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Control Grid Feedback (as opposed to Cathode FB) and Miller Capacitance
Control Grid Feedback (as opposed to Cathode FB) and Miller Capacitance
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Old 17th November 2015, 01:32 AM   #1
ballpencil is offline ballpencil  Indonesia
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Default Control Grid Feedback (as opposed to Cathode FB) and Miller Capacitance

Assuming as grounded cathode stage where the output is fed back to the control grid. Rfb is the one that spans from the output to the control grid while Rg is the one on the control grid.

Rg pretty much determines the input impedance so we want this as high as possible without making Rfb so big that it is noisy. Am i correct in thinking that Rg still forms a 1st order LPF with the tube's Miller capacitance? Hence, let's say on a 12AX7 tube with typical OL gain of 60x, i can't just use 100k for Rg as that would make the 3dB cutoff sit below 20kHz. Or.. since i have introduced feedback which lowers gain, Miller multiplication is lower so that i can use higher than usual value for Rg? "Usual" means the value i'd use for a plain-jane grounded cathode stage.
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Old 17th November 2015, 02:08 AM   #2
Johan Potgieter is offline Johan Potgieter  South Africa
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Partly right: The determining factor being that the junction point of Rfb and Rg (at the grid) is a relatively low impedance point because of feedback. One can, in fact, equate Rfb to the Miller capacitance reactance (it is after all in parallel), only without any frequency effect, as a capacitor would have.

Also then, if I understand you correctly, a larger Rfb would have less effect on the noise, not more, as it is essentially swamped by other resistances. The noise will mostly result from Rg, which is the limitation of this topology. (Also then why the early simple RIAA circuits analogous to this - mostly Rg = 100K, - had more noise than a two-stage anode-cathode feedback, or a low noise designed input stage feeding a passive RIAA network. But this is a simplification; the story is more complex.)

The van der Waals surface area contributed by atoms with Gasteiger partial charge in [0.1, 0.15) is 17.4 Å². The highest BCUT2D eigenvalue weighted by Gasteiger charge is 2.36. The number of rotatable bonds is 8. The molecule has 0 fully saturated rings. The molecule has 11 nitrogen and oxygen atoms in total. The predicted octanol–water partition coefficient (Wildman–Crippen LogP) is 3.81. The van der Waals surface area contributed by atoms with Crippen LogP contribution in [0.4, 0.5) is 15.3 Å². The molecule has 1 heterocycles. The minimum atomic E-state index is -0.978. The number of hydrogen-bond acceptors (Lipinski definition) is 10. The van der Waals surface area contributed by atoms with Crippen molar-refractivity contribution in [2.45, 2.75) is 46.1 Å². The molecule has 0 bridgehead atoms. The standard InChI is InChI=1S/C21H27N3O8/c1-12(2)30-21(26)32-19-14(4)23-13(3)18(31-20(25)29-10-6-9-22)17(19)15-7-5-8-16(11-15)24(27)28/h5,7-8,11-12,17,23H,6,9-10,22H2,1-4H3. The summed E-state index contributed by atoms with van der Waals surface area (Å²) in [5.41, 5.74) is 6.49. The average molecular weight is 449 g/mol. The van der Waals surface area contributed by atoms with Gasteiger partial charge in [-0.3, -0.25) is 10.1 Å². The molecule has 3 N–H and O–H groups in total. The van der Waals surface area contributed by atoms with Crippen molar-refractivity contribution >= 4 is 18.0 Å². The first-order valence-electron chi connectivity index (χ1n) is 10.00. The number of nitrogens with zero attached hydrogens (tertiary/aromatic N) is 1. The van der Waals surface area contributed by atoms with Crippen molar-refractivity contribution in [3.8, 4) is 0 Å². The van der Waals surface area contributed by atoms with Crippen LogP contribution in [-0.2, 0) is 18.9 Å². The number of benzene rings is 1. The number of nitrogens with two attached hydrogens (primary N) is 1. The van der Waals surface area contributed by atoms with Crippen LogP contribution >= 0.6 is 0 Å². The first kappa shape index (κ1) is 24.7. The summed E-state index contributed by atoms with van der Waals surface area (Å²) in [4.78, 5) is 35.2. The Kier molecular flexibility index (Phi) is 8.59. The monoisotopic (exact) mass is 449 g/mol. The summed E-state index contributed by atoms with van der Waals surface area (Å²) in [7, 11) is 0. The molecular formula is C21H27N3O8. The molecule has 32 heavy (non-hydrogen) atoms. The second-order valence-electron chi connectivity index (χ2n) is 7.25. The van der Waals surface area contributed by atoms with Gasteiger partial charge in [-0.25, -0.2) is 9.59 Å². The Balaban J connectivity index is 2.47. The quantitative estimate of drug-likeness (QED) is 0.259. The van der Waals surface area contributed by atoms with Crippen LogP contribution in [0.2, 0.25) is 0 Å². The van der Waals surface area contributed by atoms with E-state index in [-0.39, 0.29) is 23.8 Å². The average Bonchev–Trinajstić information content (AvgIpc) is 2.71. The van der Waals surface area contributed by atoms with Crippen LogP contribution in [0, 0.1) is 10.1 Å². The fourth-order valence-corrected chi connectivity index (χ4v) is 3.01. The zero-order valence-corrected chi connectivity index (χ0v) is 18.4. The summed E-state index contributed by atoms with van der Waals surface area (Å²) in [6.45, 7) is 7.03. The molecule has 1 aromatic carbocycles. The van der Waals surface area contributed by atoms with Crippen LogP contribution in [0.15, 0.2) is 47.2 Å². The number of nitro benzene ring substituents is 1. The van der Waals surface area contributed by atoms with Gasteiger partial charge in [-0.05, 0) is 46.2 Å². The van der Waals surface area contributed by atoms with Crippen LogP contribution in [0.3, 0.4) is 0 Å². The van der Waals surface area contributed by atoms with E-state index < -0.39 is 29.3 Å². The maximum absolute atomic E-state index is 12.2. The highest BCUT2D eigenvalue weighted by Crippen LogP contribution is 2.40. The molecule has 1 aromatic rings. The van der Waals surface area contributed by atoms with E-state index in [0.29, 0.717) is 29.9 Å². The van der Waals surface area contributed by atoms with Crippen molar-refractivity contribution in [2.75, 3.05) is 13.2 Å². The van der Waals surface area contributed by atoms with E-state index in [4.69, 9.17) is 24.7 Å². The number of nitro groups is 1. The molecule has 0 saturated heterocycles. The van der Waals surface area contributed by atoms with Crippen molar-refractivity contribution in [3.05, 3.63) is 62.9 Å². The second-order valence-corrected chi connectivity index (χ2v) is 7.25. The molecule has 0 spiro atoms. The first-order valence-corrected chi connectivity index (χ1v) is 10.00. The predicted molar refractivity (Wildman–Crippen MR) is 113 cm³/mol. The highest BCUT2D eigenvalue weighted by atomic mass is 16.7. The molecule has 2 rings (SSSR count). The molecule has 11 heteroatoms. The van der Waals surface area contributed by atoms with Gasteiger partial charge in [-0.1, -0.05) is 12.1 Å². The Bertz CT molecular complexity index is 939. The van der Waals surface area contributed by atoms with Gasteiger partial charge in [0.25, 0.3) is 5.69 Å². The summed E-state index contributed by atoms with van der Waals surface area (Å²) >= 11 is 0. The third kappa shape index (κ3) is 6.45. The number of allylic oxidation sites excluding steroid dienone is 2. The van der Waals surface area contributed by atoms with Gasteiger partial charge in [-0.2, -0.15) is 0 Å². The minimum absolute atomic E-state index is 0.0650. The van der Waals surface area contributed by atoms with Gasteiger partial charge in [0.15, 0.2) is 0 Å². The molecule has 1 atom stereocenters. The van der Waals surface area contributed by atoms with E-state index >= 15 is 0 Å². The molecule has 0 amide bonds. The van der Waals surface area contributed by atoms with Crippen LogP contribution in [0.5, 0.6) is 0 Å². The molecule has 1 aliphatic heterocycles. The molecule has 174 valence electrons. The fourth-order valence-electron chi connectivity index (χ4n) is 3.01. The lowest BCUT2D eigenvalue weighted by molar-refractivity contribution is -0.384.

So BUT: the Miller effect itself will not simply limit the h.f. response, as per a passive way. The feedback will counter that, moving the h.f. pole up again, in a manner of speaking. (Again very simplified, just to get in line with your question. One has two effects working in opposite direction, etc.)
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Old 17th November 2015, 03:47 AM   #3
cerrem is offline cerrem  United States
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Keep in mind this can be viewed as a simple OPAMP ... inverting gain stage...
The cathode is the non-inverting input and the grid is the inverting input...
Obviously the cathode is low Z input ....but keep this locked down with a bypass cap...
There are 3 resistors to this Gain stage... (Rin series), Rg (Grid to Ground), Rfb .....
Rfb and Rg make a divider to the grid.... Virtual GND at this node... The input resistor Rs in series from source to this node and is the dominant input Resistance...
This is a bit over simplified, due to not a true balances opamp model....
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Old 17th November 2015, 04:28 AM   #4
cerrem is offline cerrem  United States
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Correction to previous post... The grid node is not a "true" virtual GND but rather the equivalent Rg is reduced by Feedback Factor... Rin is simply added to increase and adjust the input Z ...
For example.... if Rg is 100K and the feedback factor reduces this node to roughly 20K, then Rin would be set to 27K if a 47K input Z is needed...
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Old 17th November 2015, 09:44 AM   #5
DF96 is offline DF96  England
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Quote:
Originally Posted by ballpencil
Am i correct in thinking that Rg still forms a 1st order LPF with the tube's Miller capacitance?
Yes.

Quote:
Or.. since i have introduced feedback which lowers gain, Miller multiplication is lower so that i can use higher than usual value for Rg?
No. The open-loop gain is unchanged. All that has happened is that you have put a resistor in parallel with the anode-grid capacitance so the reduction in input impedance happens at lower frequencies too. Miller capacitance is unchanged, but it will have less effect as it is now in a lower impedance circuit.

I think there may be some confusion in this thread. I think the OP meant Rg to be the grid 'stopper' resistor in series with the input signal, but more normally Rg means the grid leak resistor connected to ground. Better to use Rs - source or series resistor or Rin.

It is unclear to me what the OP is trying to achieve.
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Old 17th November 2015, 10:58 AM   #6
ballpencil is offline ballpencil  Indonesia
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Thank you all for the help.

Yes, i was stumbled when i named Rg and Rfb, not knowing if this was the conventional way. For further discussion, i will use Rg as grid leak and Rin as the series/grid stopper resistor.

I am trying to understand this:
Quote: